Reinhart played 23:37, finished +2 and registered eight blocked shots in the Friday night win over Vancouver.
The Oilers have hit the ice for practice at Rexall Place. Matt Hendricks, who missed last night’s game with injury, is practicing this morning.
Maroon on a line with McDavid & Eberle today at practice. Hendricks back on ice.— Jack Michaels (@EdmontonJack) March 13, 2016
Stay tuned for full updates after practice, including video interviews and blogs.
The Oilers rolled out some new forward lines at practice in Leduc. The common theme, which is a continuation of recent games, is size with skill. Zack Kassian was grouped with Connor McDavid and Taylor Hall. Leon Draisaitl and Jordan Eberle had Patrick Maroon on the wing.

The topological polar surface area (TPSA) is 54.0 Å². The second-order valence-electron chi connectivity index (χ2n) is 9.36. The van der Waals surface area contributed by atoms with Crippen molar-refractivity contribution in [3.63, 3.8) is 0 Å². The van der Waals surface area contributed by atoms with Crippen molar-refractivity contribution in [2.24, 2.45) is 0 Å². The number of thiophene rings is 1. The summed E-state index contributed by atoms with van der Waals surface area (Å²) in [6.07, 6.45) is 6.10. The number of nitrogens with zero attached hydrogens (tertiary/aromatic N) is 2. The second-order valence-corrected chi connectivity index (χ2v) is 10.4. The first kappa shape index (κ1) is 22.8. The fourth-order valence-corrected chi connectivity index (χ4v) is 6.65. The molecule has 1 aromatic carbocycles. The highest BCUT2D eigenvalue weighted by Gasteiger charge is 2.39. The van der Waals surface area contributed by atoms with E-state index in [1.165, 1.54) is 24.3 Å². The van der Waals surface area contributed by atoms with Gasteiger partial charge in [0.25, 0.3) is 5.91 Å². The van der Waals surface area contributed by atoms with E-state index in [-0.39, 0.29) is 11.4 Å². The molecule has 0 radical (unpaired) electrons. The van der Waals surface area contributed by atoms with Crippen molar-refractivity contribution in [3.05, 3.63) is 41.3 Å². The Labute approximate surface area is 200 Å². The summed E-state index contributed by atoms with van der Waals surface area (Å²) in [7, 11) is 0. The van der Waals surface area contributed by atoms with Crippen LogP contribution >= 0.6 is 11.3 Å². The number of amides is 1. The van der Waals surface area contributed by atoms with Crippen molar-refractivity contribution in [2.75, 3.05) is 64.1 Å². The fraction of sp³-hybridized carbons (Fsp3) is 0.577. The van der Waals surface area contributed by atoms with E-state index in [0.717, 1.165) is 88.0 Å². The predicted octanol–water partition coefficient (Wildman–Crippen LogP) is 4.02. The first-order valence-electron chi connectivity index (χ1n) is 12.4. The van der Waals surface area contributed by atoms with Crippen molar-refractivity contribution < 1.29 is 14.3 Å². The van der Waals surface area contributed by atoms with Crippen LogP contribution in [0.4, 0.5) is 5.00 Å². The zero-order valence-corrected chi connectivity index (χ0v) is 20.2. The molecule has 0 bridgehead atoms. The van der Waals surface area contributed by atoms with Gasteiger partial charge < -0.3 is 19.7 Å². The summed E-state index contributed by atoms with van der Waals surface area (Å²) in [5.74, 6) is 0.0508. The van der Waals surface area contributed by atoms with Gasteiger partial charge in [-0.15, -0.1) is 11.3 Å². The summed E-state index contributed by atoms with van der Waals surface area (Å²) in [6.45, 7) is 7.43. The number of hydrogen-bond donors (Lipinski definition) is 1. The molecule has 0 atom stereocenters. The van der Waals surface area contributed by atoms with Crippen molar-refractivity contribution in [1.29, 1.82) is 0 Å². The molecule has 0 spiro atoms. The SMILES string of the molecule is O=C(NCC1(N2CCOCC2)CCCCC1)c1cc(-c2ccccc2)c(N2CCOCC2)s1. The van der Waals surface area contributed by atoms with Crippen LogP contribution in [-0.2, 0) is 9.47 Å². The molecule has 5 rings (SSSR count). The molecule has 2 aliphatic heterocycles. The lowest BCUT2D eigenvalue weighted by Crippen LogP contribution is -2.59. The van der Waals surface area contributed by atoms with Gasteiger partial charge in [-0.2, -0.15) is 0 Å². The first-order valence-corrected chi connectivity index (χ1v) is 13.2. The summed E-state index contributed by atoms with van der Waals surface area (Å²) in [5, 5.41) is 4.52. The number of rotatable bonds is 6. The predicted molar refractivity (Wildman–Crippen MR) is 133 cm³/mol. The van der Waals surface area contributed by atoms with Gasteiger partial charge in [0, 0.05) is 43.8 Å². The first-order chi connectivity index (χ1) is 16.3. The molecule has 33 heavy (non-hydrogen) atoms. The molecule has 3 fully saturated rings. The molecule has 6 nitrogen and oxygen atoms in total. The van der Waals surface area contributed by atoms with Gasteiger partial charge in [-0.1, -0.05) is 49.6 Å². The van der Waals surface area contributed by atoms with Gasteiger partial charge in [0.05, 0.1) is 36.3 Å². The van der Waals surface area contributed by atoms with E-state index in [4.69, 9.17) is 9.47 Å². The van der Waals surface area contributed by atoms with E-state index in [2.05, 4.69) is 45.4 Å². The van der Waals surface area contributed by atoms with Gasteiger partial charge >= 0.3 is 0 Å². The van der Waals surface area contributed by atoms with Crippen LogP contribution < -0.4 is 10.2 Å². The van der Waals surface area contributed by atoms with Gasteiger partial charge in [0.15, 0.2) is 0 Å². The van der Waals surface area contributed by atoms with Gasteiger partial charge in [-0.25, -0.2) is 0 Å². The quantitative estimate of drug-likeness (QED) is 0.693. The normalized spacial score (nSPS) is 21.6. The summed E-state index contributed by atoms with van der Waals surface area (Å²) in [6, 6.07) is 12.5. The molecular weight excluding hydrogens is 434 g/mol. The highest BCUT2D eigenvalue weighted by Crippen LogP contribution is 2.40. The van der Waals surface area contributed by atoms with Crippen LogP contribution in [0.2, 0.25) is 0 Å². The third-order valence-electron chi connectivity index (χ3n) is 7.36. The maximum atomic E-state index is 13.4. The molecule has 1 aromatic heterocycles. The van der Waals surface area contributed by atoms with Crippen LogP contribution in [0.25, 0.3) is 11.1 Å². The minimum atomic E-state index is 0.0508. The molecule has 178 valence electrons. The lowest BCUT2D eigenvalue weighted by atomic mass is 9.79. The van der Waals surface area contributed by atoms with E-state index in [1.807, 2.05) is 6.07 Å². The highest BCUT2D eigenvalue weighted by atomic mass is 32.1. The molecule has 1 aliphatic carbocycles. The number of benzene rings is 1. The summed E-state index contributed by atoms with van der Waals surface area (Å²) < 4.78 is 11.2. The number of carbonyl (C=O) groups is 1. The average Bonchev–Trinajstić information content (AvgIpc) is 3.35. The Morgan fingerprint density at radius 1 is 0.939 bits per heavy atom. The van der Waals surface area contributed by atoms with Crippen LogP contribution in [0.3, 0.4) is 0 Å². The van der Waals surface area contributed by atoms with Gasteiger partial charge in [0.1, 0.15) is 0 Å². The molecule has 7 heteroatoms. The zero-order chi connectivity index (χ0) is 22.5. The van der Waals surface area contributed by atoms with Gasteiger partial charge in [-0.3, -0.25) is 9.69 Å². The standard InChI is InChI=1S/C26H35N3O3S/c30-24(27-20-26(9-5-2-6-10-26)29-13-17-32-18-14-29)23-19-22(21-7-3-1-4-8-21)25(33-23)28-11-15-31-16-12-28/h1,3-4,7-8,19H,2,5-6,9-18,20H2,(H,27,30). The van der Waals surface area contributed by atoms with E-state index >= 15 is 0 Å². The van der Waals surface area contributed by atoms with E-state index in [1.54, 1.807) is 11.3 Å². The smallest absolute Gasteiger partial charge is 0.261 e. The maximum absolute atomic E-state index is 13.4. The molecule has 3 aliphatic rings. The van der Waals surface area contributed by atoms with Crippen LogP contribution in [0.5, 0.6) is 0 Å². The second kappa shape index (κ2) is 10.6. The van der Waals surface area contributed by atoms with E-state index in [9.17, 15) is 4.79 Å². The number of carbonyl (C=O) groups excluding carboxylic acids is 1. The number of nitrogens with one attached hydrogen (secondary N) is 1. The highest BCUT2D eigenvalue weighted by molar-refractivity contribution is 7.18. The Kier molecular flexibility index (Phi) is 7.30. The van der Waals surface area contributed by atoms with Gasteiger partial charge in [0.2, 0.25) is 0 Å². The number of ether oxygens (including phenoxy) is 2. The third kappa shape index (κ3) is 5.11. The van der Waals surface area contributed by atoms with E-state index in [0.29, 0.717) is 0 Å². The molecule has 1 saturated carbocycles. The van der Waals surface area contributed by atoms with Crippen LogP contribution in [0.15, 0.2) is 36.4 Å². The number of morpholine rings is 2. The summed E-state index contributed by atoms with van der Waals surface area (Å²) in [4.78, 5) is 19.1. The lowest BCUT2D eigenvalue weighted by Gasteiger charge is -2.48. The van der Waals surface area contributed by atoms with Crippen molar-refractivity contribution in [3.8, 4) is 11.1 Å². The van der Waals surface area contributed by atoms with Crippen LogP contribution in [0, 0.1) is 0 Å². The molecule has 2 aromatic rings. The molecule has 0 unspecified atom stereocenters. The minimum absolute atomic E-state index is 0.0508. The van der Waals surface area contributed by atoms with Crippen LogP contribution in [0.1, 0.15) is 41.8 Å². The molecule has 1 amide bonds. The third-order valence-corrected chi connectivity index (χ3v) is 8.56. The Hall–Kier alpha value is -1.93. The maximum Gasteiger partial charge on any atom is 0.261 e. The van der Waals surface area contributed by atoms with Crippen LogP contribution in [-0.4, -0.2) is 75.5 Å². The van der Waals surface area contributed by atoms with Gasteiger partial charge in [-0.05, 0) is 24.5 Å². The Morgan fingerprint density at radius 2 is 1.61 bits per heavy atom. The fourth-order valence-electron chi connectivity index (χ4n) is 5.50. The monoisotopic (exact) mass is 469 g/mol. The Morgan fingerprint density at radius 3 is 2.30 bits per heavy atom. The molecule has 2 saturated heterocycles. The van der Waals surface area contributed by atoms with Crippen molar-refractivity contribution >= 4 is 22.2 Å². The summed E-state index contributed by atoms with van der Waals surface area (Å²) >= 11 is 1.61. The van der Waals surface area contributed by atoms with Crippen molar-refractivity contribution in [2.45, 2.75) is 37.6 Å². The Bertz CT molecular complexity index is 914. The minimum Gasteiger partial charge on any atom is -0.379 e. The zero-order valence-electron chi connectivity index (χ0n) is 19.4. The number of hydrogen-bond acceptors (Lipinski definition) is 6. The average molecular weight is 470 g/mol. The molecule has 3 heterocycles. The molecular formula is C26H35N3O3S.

“It’s important,” Oilers Head Coach Todd McLellan said of blending the big with the skilled. “Those bigger bodies can hold onto to pucks and create time and space for some of the skilled players down low, but that needs to get done.”
McLellan said Maroon has done a good job of complementing skill, but the team needs to jumpstart Kassian’s game.
“I need to get back playing straight lines,” said Kassian. “I think when you play with two guys like that you need to get in on the forecheck, play physical, open up space, but at the same time play in straight lines and good things are going to happen out of that.”
On the other side of things, Hall sees his skill paired with Kassian’s size. That changes the dynamic for him too, while providing versatility to how the line can attack.
“You have to read the game,” said Hall. “You have to play hockey. You try to take advantage of everyone’s skill set. With Connor, you want to use his speed. If you can get the puck to him in open ice then that’s perfect. We can carry it in, but if you can’t then you want to lay it in and let Zack go to work, let his big body protect pucks, get in on the forecheck and get pucks back for us. That’s what happens when you play with different guys, you learn how to just play to their skill sets.”